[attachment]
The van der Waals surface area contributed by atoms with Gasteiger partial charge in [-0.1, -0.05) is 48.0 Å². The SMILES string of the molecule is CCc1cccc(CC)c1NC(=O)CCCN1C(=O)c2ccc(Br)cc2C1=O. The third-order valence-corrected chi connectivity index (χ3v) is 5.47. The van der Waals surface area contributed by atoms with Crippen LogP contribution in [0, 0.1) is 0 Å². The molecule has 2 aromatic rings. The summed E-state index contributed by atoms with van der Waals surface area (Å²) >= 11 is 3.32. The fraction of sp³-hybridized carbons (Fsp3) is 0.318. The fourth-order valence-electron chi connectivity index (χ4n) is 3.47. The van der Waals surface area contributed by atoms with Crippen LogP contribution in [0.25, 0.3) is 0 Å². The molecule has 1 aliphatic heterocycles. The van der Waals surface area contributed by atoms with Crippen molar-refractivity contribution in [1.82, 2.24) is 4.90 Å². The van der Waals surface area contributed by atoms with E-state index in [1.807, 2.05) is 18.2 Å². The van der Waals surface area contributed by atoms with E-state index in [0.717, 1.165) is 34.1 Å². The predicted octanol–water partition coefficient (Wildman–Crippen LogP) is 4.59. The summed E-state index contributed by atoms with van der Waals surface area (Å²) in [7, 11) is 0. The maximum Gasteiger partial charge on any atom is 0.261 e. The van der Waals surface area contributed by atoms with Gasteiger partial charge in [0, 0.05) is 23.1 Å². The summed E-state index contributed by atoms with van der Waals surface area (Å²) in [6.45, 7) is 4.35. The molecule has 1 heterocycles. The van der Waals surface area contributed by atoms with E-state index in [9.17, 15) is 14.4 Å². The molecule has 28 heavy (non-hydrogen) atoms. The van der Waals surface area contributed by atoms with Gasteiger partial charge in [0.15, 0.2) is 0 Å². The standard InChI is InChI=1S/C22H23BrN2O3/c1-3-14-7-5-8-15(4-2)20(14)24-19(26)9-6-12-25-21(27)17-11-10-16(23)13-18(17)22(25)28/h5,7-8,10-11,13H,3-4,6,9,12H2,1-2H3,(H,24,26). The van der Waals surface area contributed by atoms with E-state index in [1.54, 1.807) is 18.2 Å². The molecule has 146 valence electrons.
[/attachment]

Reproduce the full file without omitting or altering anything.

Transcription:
The van der Waals surface area contributed by atoms with Gasteiger partial charge in [-0.1, -0.05) is 48.0 Å². The SMILES string of the molecule is CCc1cccc(CC)c1NC(=O)CCCN1C(=O)c2ccc(Br)cc2C1=O. The third-order valence-corrected chi connectivity index (χ3v) is 5.47. The van der Waals surface area contributed by atoms with Crippen LogP contribution in [0, 0.1) is 0 Å². The molecule has 2 aromatic rings. The summed E-state index contributed by atoms with van der Waals surface area (Å²) >= 11 is 3.32. The fraction of sp³-hybridized carbons (Fsp3) is 0.318. The fourth-order valence-electron chi connectivity index (χ4n) is 3.47. The van der Waals surface area contributed by atoms with Crippen LogP contribution in [0.25, 0.3) is 0 Å². The molecule has 1 aliphatic heterocycles. The van der Waals surface area contributed by atoms with Crippen molar-refractivity contribution in [1.82, 2.24) is 4.90 Å². The van der Waals surface area contributed by atoms with E-state index in [1.807, 2.05) is 18.2 Å². The van der Waals surface area contributed by atoms with E-state index in [0.717, 1.165) is 34.1 Å². The predicted octanol–water partition coefficient (Wildman–Crippen LogP) is 4.59. The summed E-state index contributed by atoms with van der Waals surface area (Å²) in [7, 11) is 0. The maximum Gasteiger partial charge on any atom is 0.261 e. The van der Waals surface area contributed by atoms with Gasteiger partial charge in [0, 0.05) is 23.1 Å². The summed E-state index contributed by atoms with van der Waals surface area (Å²) in [6.45, 7) is 4.35. The molecule has 1 heterocycles. The van der Waals surface area contributed by atoms with E-state index in [9.17, 15) is 14.4 Å². The molecule has 28 heavy (non-hydrogen) atoms. The van der Waals surface area contributed by atoms with Gasteiger partial charge in [0.15, 0.2) is 0 Å². The standard InChI is InChI=1S/C22H23BrN2O3/c1-3-14-7-5-8-15(4-2)20(14)24-19(26)9-6-12-25-21(27)17-11-10-16(23)13-18(17)22(25)28/h5,7-8,10-11,13H,3-4,6,9,12H2,1-2H3,(H,24,26). The van der Waals surface area contributed by atoms with E-state index in [1.54, 1.807) is 18.2 Å². The molecule has 146 valence electrons.